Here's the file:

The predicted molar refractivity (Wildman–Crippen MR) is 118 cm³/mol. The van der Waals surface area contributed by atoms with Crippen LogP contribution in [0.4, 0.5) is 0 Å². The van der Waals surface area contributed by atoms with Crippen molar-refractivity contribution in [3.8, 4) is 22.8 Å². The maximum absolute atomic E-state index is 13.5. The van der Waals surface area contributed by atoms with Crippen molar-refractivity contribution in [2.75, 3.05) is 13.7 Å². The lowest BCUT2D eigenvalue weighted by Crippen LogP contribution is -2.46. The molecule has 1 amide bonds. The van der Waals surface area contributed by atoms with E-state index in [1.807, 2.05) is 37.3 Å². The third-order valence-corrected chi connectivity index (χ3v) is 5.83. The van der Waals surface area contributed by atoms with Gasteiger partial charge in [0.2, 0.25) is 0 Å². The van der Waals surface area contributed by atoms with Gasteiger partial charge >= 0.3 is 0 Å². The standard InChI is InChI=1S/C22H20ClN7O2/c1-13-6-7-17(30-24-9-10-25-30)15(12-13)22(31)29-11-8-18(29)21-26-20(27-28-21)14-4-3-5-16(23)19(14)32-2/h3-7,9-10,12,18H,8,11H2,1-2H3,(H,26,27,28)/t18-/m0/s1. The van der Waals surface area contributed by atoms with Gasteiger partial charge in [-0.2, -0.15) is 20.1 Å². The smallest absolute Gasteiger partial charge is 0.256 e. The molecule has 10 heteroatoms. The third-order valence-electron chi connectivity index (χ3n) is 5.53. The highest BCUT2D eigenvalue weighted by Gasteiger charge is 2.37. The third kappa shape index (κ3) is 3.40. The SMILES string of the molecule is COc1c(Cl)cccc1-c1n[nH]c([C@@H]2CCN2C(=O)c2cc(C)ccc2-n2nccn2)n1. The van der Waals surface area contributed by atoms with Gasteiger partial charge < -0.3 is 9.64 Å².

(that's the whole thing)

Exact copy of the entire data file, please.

The predicted molar refractivity (Wildman–Crippen MR) is 118 cm³/mol. The van der Waals surface area contributed by atoms with Crippen LogP contribution in [0.4, 0.5) is 0 Å². The van der Waals surface area contributed by atoms with Crippen molar-refractivity contribution in [3.8, 4) is 22.8 Å². The maximum absolute atomic E-state index is 13.5. The van der Waals surface area contributed by atoms with Crippen molar-refractivity contribution in [2.75, 3.05) is 13.7 Å². The lowest BCUT2D eigenvalue weighted by Crippen LogP contribution is -2.46. The molecule has 1 amide bonds. The van der Waals surface area contributed by atoms with E-state index in [1.807, 2.05) is 37.3 Å². The third-order valence-corrected chi connectivity index (χ3v) is 5.83. The van der Waals surface area contributed by atoms with Gasteiger partial charge in [0.2, 0.25) is 0 Å². The van der Waals surface area contributed by atoms with Gasteiger partial charge >= 0.3 is 0 Å². The standard InChI is InChI=1S/C22H20ClN7O2/c1-13-6-7-17(30-24-9-10-25-30)15(12-13)22(31)29-11-8-18(29)21-26-20(27-28-21)14-4-3-5-16(23)19(14)32-2/h3-7,9-10,12,18H,8,11H2,1-2H3,(H,26,27,28)/t18-/m0/s1. The van der Waals surface area contributed by atoms with Gasteiger partial charge in [-0.2, -0.15) is 20.1 Å². The smallest absolute Gasteiger partial charge is 0.256 e. The molecule has 10 heteroatoms. The third-order valence-electron chi connectivity index (χ3n) is 5.53. The highest BCUT2D eigenvalue weighted by Gasteiger charge is 2.37. The third kappa shape index (κ3) is 3.40. The SMILES string of the molecule is COc1c(Cl)cccc1-c1n[nH]c([C@@H]2CCN2C(=O)c2cc(C)ccc2-n2nccn2)n1. The van der Waals surface area contributed by atoms with Gasteiger partial charge < -0.3 is 9.64 Å².